A while back I wrote a piece about Charlotte Armstrong, pointing out that her best books and stories are notable for their skill at finding the sinister in the everyday.
In a fine piece called "The Mean Streets of The Suburbs, The Kindness of Strangers--A Tribute to Charlotte Armstrong" Jan Burke does all of us the service of making the case that Armstrong is well worth reading. I like the phrase Burke uses to describe Armstrong's work--"suburban noir."
There is great dark menace in much of Armstrong's work. Burke takes the time to make a list of story hooks that demonstrates just how true this is. But at the same time, as with Dolores Hitchens, Margaret Millar and Elizabeth Sanxay Holding, in Armstrong you get a sense of real lives being lead in a realistic fashion making the menace, for me anyway, all that more menacing.
I suppose that's why Ross Macdonald is my favorite private eye writer. The more Lew Archer becomes (the two usual put-downs) a camera or a tape recorder the more the reader is allowed to view the lives he's dealing with. His wasn't an enormous canvas (a very narrow take on an element of California society) but it was certainly a brilliant one.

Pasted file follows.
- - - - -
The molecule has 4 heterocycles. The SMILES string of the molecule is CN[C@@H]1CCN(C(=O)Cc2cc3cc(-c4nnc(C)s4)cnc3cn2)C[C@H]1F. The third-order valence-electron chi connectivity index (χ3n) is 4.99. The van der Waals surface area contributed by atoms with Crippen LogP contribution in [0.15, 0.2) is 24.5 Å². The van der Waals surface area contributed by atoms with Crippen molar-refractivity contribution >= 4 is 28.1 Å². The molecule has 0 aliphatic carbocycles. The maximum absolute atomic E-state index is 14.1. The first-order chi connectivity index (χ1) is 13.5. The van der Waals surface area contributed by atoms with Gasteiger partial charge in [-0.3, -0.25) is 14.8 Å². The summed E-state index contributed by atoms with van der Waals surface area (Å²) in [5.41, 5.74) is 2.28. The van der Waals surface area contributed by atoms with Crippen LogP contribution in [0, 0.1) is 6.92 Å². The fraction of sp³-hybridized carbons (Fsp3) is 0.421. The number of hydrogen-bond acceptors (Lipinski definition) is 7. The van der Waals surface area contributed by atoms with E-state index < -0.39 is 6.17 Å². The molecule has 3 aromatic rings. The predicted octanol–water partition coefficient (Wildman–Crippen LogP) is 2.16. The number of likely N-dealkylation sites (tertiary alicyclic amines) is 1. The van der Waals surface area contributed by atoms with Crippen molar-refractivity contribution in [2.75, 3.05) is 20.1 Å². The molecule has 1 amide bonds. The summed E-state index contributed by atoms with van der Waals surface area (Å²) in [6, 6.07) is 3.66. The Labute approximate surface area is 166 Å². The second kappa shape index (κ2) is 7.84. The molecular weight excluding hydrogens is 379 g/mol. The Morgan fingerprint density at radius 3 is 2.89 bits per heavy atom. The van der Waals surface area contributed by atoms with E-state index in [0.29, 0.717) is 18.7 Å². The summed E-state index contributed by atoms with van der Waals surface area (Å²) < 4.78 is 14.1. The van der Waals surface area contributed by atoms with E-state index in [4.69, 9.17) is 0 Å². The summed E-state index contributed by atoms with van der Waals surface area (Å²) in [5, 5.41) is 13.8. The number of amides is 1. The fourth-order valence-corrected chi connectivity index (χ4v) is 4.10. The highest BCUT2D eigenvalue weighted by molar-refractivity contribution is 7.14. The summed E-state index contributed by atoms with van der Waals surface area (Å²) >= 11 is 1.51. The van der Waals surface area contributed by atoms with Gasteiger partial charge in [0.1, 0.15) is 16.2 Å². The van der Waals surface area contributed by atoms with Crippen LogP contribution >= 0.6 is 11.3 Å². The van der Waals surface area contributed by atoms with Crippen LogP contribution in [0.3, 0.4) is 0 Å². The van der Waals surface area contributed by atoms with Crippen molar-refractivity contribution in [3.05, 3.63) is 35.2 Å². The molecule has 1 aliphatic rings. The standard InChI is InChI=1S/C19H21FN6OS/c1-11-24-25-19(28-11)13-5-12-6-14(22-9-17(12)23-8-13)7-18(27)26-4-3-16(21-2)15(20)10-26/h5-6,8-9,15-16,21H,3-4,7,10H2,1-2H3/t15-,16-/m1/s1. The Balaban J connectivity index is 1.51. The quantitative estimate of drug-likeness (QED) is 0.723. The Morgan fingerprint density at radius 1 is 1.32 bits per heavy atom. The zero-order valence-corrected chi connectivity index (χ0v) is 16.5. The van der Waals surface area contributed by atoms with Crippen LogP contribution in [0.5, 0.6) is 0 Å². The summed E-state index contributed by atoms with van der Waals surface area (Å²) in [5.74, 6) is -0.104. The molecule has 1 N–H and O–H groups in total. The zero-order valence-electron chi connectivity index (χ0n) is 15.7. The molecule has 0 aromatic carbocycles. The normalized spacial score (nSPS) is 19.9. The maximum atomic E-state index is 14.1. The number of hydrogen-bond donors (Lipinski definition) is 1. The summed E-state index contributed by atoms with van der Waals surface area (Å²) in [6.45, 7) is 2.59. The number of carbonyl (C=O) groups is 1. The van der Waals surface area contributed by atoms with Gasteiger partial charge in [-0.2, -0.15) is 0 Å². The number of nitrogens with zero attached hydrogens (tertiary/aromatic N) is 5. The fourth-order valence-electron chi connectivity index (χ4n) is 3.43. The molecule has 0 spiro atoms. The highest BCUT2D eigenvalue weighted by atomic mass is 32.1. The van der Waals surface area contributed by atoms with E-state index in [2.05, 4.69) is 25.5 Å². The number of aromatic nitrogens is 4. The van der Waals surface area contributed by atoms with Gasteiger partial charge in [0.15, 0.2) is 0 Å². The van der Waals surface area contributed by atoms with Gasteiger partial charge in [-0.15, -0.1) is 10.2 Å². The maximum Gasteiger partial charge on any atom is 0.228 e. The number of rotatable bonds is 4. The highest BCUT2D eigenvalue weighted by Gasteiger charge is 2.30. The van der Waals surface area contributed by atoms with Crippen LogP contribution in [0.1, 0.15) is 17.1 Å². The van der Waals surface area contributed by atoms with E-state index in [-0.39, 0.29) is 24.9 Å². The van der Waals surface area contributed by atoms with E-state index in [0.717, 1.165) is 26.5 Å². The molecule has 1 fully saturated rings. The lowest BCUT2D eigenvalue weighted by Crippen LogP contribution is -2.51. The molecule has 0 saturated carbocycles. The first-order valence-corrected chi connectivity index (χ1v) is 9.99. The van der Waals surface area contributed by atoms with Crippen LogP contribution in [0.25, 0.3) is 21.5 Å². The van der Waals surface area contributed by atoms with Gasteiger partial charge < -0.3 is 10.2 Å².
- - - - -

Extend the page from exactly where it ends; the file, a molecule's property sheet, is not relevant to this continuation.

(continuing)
My favorite Armstrong is a short novel called Mischief which made a fair to middling good movie with Richard Widmark and a young Marilyn Monroe. The book is worth looking up for sure and the movie is worth seeing.
I hope Jan Burke's piece convinces a small publisher to begin reissuing some of Armstong's books. They need to be read.
The Burke piece is contained in the Summer 2007 issue of Clues and it's an exceptional issue. Chesterton, Allingham, Christie are studied from new angles as are the subjects of some current historical mysteries. There's also a remarkable piece on a 1902 story/article that confronted the scandal of prison life .
Even by Managing Editor Elizabeth Foxwells high standards, this is an enjoyable and memorable issue.